Volvo's Flywheel KERS Technology
The system, known as Flywheel KERS (Kinetic Energy Recovery System), is fitted to a vehicle’s rear axle and stores energy captured during braking, a concept related to regenerative braking common in many hybrids. Those braking forces get the flywheel spinning at up to 60,000 revs per minute. Once the car starts to move again, the energy from the flywheel is transferred to a unique transmission that boosts acceleration form a stop – which requires a large amount of power and therefore gas – or it can be used during cruising to boost mpg. KERS is also currently used in top-tier auto racing.
Since cars were invented, energy generated during braking has been dissipated as heat and transferred to the car’s brake systems, which consisted of brake drums early on and later, disc brakes. But KERS changes that in a big way.
In the Volvo KERS system, the gas-powered combustion engine that drives the front wheels is switched off as soon as braking begins. As the brake pedal is pushed, the kinetic energy of the car’s forward motion is stored in the spinning flywheel system. Energy generated from its rotation can then be used to accelerate the vehicle or to power it when cruising, according to Volvo’s official press release on the technology. The system is transparent to the driver; car controls and car behavior are largely normal. And yes, the car still has “normal” brakes for quick stops. The flywheel used by Volvo in their test S60 was instead made of carbon fiber, which is much lighter but allows higher rotational speeds.
Combined with the combustion engine’s full capacity, the KERS system can provide a vehicle with up to 80 more instant horsepower and helped the S60 accelerate from 0 to 100 kmh in 5.5 seconds. Since the technology relies on energy captured during braking, it’s more efficient in city driving where a vehicle typically engages in more stops and starts. Also, no spendy and possibly toxic batteries are required.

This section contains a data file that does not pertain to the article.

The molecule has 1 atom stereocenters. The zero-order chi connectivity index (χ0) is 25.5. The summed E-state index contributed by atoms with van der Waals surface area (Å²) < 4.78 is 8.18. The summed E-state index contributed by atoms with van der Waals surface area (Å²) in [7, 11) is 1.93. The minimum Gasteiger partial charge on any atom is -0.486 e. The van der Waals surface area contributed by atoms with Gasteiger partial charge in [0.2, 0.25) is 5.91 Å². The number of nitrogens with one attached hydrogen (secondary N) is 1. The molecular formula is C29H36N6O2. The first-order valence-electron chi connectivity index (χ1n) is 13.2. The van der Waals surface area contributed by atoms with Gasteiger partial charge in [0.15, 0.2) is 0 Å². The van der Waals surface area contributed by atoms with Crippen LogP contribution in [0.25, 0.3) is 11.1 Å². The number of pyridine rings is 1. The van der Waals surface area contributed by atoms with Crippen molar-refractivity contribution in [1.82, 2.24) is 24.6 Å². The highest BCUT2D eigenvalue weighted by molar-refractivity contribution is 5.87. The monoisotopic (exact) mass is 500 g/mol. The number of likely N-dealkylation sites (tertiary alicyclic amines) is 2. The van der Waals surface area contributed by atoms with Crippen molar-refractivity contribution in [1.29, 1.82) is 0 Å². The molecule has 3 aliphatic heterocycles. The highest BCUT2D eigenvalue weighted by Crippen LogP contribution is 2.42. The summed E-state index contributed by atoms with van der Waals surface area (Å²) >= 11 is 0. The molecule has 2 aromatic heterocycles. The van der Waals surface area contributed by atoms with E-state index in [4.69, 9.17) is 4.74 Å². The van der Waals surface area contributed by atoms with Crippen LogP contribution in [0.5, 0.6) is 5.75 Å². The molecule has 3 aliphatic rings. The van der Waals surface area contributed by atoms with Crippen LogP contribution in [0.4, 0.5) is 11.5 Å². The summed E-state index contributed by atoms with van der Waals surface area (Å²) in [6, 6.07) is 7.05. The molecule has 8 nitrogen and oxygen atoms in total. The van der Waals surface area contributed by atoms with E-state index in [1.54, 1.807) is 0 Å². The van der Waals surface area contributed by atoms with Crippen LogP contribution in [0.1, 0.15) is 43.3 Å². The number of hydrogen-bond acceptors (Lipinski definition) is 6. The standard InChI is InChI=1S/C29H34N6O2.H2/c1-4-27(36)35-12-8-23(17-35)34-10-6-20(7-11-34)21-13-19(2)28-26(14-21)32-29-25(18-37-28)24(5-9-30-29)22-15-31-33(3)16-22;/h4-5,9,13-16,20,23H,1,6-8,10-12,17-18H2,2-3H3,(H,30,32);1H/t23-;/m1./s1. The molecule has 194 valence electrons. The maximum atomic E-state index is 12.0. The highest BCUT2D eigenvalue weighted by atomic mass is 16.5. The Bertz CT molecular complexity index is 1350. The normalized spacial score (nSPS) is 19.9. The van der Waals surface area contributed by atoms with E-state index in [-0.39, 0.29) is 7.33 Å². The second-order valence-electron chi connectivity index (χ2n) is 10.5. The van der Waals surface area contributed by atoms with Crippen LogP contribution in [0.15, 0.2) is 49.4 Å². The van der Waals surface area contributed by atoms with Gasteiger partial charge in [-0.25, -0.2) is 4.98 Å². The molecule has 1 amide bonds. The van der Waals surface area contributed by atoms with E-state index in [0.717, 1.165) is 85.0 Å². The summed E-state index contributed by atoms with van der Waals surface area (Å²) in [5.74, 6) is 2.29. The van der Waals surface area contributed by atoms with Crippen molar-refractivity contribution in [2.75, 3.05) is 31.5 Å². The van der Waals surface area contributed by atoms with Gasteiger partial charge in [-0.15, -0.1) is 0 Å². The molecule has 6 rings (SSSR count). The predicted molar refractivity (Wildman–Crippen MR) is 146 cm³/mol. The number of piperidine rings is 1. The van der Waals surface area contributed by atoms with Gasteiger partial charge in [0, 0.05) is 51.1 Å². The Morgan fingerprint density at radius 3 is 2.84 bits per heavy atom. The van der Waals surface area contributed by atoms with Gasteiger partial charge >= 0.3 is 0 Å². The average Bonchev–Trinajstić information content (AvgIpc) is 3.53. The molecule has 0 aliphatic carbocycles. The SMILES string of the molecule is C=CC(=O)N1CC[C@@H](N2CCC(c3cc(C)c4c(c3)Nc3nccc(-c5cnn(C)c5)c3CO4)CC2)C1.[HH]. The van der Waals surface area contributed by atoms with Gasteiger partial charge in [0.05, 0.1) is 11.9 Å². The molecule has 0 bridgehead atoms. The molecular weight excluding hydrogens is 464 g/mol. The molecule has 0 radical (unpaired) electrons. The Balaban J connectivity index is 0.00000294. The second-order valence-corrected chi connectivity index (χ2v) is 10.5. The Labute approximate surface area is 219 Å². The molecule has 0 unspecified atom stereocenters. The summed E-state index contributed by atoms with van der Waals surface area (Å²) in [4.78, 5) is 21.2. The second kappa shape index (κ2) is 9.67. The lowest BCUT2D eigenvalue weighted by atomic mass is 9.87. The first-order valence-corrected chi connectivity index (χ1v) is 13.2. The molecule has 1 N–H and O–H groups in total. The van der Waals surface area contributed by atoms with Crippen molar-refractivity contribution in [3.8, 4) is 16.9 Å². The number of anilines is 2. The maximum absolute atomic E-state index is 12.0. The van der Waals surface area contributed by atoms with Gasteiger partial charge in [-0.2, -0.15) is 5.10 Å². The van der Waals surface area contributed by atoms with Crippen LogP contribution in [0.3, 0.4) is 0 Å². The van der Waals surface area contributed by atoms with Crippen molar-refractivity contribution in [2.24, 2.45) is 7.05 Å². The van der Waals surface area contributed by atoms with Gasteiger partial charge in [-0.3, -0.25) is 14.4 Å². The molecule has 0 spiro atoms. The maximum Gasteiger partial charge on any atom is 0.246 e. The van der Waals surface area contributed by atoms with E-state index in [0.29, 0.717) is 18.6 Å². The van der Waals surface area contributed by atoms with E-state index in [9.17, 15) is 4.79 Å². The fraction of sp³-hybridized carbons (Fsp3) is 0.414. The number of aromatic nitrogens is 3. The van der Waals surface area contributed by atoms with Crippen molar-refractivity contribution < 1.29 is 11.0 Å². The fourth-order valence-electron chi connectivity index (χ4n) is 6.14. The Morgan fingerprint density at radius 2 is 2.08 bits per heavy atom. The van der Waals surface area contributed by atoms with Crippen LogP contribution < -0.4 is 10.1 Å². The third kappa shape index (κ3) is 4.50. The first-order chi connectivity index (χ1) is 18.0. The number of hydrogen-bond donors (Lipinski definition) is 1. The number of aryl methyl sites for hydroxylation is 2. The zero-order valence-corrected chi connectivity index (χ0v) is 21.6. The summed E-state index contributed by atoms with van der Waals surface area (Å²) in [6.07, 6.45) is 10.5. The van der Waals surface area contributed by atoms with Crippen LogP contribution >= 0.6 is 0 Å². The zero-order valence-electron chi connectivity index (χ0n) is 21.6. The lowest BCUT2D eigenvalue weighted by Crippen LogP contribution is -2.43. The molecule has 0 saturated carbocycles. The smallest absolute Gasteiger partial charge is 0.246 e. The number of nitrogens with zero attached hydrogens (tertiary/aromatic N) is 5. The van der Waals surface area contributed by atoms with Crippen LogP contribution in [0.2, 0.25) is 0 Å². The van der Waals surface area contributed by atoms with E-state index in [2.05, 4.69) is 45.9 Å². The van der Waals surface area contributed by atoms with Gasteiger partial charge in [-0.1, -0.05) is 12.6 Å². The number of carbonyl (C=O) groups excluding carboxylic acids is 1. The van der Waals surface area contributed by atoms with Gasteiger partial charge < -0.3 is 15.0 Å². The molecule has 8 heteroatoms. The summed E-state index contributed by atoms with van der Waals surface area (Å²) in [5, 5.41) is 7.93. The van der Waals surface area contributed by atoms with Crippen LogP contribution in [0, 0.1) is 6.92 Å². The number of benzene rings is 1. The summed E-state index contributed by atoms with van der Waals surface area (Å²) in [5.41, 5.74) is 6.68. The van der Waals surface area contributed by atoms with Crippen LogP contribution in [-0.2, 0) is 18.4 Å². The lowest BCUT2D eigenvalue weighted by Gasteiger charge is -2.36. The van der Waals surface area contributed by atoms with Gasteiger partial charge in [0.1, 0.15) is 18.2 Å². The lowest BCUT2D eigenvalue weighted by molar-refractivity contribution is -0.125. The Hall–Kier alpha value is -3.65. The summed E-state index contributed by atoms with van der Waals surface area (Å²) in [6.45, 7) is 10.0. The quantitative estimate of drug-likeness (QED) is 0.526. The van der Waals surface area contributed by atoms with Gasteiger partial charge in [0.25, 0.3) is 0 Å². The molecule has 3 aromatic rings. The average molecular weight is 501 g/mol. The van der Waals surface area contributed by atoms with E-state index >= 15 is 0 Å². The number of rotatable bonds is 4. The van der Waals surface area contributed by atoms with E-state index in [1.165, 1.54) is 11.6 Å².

KERS is already used in Formula One (F1) racing where it can give a race car a brief (usually 3 seconds or so) surge of power for passing – or it can be used to avoid being passed. It was first used in 2009, then banned in 2010, then allowed again starting in 2011.
vikaskumar11233Dear, This KERS technology is really good. I have surfed about it on the net. Really impressive technology to be used in four wheeler's. As per I think, KERS increases the pickup power of the vehicle as it uses the stored energy when the vehicle is started again. So, I think that this technology should be introduced in the commercial vehicles.
So far few KERS systems are being used in F1 cars such as the Zytek, Flybrid, Torotrak and Xtrac.
Sarathkumar ChandrasekaranI remember watching the Megafactories of the great "Wiiliams F1" and I want to share that Williams F1 has their own flywheel KERS known as Williams Hybrid power and selled it to audi le Mans R18 .
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